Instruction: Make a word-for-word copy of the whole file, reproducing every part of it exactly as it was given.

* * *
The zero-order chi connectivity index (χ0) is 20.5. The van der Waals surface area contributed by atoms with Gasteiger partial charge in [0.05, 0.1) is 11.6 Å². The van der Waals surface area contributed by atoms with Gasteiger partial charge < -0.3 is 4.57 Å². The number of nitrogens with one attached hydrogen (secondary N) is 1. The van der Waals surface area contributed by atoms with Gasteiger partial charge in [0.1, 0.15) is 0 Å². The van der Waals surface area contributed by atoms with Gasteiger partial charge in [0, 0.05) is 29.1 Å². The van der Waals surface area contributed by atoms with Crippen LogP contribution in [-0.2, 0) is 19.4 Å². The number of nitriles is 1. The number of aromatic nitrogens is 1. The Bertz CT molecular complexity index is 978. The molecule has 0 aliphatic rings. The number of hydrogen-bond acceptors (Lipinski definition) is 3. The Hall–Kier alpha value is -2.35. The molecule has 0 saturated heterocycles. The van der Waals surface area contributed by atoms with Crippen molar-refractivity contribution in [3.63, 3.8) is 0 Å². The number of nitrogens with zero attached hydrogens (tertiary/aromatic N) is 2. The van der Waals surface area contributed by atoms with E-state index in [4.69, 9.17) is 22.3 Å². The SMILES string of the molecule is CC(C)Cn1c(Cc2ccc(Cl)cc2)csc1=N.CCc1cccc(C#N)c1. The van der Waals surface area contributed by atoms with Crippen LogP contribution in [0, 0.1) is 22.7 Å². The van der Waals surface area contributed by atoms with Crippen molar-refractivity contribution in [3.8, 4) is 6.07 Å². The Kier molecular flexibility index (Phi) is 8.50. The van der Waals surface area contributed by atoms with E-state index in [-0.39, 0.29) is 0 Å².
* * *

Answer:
The zero-order chi connectivity index (χ0) is 20.5. The van der Waals surface area contributed by atoms with Gasteiger partial charge in [0.05, 0.1) is 11.6 Å². The van der Waals surface area contributed by atoms with Gasteiger partial charge < -0.3 is 4.57 Å². The number of nitrogens with one attached hydrogen (secondary N) is 1. The van der Waals surface area contributed by atoms with Gasteiger partial charge in [0.1, 0.15) is 0 Å². The van der Waals surface area contributed by atoms with Gasteiger partial charge in [0, 0.05) is 29.1 Å². The van der Waals surface area contributed by atoms with Crippen LogP contribution in [-0.2, 0) is 19.4 Å². The number of nitriles is 1. The number of aromatic nitrogens is 1. The Bertz CT molecular complexity index is 978. The molecule has 0 aliphatic rings. The number of hydrogen-bond acceptors (Lipinski definition) is 3. The Hall–Kier alpha value is -2.35. The molecule has 0 saturated heterocycles. The van der Waals surface area contributed by atoms with Crippen molar-refractivity contribution in [3.63, 3.8) is 0 Å². The number of nitrogens with zero attached hydrogens (tertiary/aromatic N) is 2. The van der Waals surface area contributed by atoms with E-state index in [4.69, 9.17) is 22.3 Å². The SMILES string of the molecule is CC(C)Cn1c(Cc2ccc(Cl)cc2)csc1=N.CCc1cccc(C#N)c1. The van der Waals surface area contributed by atoms with Crippen LogP contribution in [0, 0.1) is 22.7 Å². The van der Waals surface area contributed by atoms with Crippen molar-refractivity contribution in [3.8, 4) is 6.07 Å². The Kier molecular flexibility index (Phi) is 8.50. The van der Waals surface area contributed by atoms with E-state index in [-0.39, 0.29) is 0 Å².